The pattern of Western interference (always to Iran’s detriment) repeated itself in 1953, when democratically elected Prime Minister Mohammad Mosaddegh was ousted during a joint mission by the US Central Intelligence Agency (CIA) and British MI6, code-named Operation Ajax. Mosaddegh’s sin had been a wide range of social reforms, the most grievous of which had been the nationalisation of the Anglo-Iranian Oil Company (AIOC). At the time of nationalisation, the British-owned company controlled all oil in Iran but paid less than 20% as revenue to the Iranian government. After the coup, the new Prime Minister, Fazlollah Zahedi, concluded an agreement with a new oil consortium (comprising of the AIOC, the US, the Netherlands, and France), which agreed to share profits on a 50-50 basis with Iran, but not to open its books to Iranian auditors or to allow Iranians onto its board of directors.

In the immediate aftermath of the 28 Mordad coup, Shah Mohammad Reza Pahlavi, backed by his Western patrons, crushed all political opposition and concentrated power in himself. Tudeh Party (communists) and Jebhe Melli (nationalist liberal Mosaddegh supporters) members were rounded up, imprisoned, tortured, and/or executed. In all, about 800 people were killed by the CIA or CIA-paid groups. The Shah continued his absolute rule for the next 26 years with the help of his secret police, the CIA-trained Sazamane Etelaat Va Amniate Kechvar (SAVAK). Although a secular Muslim who wished to modernise the country, the Shah’s reforms caused much resentment in the Iran. While women were given the right to vote and religious garb (chador) was banned, political dissidents continued to disappear; while the White Revolution ushered in a period of modernisation of Iranian industry, it also increased the gap between rich and poor, urban and rural. By the late 1970s, the Shah had succeeded in antagonising everyone – the religious leaders, the liberals, the communists. Massive nation-wide protests forced Reza Pahlavi to flee the country and in the ensuing chaos, the Islamists (who were the best organised) struck for power. Convinced that the US had plans to overthrow their revolution again (rightly so, though it failed to materialise), a few over-zealous students took over the US embassy in Tehran, initiating a 444-day standoff.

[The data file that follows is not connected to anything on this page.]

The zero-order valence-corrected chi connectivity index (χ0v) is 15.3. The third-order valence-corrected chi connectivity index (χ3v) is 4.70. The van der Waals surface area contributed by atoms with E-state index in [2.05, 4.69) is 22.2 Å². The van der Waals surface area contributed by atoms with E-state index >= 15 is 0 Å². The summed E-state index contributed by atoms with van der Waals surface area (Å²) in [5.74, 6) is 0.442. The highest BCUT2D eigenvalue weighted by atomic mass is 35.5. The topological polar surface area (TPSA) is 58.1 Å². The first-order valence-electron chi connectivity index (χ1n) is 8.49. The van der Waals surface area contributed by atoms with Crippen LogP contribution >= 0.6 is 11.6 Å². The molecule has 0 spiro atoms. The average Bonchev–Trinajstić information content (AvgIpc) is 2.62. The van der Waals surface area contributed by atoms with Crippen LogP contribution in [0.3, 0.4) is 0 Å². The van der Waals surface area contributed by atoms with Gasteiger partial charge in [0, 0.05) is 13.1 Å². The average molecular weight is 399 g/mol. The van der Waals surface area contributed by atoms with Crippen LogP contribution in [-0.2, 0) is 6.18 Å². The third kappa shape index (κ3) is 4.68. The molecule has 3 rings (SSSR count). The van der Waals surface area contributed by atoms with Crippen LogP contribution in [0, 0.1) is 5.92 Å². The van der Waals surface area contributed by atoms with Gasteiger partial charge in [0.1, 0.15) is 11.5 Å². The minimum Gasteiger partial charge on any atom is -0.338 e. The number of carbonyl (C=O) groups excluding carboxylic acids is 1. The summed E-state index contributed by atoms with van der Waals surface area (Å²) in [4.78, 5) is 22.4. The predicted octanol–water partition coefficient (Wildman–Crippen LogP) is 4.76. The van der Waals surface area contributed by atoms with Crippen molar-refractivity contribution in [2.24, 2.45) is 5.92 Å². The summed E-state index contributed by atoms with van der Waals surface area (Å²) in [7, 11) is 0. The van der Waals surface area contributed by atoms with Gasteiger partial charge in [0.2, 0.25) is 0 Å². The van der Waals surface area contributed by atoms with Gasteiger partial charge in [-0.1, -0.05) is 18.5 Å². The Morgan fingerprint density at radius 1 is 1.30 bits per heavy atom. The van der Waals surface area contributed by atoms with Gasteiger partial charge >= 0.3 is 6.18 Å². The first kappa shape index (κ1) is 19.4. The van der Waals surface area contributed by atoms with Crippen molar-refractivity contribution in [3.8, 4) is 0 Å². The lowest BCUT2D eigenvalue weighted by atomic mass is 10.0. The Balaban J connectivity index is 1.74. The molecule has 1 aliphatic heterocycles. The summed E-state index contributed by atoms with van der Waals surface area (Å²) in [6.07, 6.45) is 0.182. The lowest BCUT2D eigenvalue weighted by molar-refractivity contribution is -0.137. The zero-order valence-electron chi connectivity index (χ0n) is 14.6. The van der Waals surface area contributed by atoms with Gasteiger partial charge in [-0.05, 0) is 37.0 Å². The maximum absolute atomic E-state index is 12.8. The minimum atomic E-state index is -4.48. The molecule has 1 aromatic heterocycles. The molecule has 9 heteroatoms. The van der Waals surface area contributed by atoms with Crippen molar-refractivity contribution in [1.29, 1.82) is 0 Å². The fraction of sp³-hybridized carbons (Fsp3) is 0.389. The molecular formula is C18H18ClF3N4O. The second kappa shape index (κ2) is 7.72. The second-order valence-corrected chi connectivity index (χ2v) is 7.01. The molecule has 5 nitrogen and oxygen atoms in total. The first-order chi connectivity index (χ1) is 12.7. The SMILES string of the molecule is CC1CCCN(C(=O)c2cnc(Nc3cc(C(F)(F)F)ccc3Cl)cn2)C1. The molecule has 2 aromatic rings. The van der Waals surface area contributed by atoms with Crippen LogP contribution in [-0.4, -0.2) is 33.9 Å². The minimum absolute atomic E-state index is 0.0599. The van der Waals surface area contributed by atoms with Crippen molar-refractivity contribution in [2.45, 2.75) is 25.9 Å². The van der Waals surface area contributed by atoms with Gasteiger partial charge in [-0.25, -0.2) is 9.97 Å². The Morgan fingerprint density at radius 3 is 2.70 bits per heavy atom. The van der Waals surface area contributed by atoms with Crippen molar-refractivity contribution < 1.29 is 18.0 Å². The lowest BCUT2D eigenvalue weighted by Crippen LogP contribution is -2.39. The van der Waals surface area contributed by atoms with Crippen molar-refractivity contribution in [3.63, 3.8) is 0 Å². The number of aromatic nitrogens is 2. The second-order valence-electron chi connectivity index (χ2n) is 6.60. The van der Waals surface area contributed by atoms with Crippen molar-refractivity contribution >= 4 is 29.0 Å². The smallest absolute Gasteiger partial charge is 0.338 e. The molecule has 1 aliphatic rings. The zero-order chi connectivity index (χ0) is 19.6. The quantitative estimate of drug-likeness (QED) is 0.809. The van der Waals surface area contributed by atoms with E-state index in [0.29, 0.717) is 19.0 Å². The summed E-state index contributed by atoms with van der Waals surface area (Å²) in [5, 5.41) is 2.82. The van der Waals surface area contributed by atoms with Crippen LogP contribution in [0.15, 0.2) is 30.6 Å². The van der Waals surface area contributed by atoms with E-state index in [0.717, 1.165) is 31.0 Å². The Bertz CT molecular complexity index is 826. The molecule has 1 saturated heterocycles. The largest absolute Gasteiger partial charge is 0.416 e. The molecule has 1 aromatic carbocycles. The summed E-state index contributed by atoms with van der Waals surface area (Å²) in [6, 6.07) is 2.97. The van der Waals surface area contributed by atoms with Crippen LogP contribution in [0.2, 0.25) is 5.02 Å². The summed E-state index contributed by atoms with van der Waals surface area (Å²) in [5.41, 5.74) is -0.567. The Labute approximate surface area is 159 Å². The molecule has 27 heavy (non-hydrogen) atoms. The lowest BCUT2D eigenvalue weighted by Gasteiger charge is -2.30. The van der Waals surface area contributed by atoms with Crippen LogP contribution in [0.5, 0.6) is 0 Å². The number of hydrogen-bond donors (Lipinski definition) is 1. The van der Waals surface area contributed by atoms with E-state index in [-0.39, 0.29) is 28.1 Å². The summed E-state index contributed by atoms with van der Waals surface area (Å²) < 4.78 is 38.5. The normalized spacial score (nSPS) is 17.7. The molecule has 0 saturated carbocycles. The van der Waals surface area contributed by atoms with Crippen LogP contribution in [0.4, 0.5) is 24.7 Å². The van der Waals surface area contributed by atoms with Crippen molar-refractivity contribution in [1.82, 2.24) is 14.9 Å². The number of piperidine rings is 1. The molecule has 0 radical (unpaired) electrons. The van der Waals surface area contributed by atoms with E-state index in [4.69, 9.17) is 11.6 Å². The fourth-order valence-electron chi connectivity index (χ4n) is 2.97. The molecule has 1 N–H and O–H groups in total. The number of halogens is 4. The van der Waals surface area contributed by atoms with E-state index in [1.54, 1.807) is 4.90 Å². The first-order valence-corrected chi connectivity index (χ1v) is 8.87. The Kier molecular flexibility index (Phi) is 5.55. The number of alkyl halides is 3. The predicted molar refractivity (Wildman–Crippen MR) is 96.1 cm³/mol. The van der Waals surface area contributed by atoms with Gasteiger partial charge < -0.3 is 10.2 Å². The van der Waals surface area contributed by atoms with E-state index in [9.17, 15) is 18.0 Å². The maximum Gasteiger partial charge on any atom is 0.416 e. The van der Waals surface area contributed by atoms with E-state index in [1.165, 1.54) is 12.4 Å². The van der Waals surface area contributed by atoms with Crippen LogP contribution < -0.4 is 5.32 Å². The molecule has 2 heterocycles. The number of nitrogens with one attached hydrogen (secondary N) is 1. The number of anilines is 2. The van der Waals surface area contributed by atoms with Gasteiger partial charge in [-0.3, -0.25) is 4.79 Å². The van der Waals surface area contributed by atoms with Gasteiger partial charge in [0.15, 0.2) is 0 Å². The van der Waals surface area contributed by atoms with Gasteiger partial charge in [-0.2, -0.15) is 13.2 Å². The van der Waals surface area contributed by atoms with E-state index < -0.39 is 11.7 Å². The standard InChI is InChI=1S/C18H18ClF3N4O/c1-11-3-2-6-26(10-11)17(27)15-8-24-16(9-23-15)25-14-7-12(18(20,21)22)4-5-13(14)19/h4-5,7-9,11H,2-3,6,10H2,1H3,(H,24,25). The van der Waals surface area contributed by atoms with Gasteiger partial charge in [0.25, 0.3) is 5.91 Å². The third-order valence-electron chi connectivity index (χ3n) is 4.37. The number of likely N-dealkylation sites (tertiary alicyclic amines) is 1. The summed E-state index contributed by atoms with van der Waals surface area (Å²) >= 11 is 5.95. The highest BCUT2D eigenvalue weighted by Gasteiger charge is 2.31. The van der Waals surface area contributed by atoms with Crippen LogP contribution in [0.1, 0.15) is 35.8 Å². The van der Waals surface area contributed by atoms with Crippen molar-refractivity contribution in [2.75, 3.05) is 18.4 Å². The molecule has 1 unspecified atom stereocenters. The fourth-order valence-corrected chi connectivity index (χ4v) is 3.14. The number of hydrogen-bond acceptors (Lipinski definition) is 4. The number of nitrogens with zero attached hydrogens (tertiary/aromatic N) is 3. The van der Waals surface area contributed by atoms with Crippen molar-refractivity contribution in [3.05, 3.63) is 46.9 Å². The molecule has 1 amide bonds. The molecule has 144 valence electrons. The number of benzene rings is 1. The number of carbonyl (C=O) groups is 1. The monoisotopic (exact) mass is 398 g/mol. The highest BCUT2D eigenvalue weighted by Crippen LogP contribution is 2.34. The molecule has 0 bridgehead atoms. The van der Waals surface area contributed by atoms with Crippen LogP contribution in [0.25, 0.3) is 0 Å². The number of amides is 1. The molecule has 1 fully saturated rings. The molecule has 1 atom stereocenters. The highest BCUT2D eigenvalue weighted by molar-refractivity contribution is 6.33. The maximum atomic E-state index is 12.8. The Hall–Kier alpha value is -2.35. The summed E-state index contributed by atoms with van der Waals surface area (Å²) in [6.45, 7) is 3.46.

Soon after the Iranian Revolution in 1979, Saddam Hussein sought to take advantage of the turmoil in Iran and invaded his larger neighbour on September 22, 1980. Hussein’s goals were the oil-rich Iranian province of Kuzestan and the Arvand Rud (Shatt al-Arab). Although it is wrong to say that Hussein was instigated by the US to invade Iran (Iran – Iraq relations have had a tortured past going back to 16th-century Ottoman-Persian wars), Washington was nonetheless a willing ally of the Iraqi dictator in his war against Iran. Despite more and more evidence coming out of the battle zone that Hussein was using chemical weapons against Iran and Kurdish minorities within Iraq, the US (and the West) continued to give Iraq money, technology, intelligence, and weapons and remain silent about the use of, as the fashionable phrase would later become, “weapons of mass destruction” (WMD). In fact, the US Department of Commerce, in full knowledge of potential end use, approved licenses that supplied Hussein with material for his WMDs. To rub salt into the wound, the US also sold weapons to Iran through Israel and South Africa (to illegally support the Contras in Nicaragua). Iranians see this duplicity as criminal apathy on the part of the US for Iranian (and Iraqi) lives in a war that cost both nations half a million dead.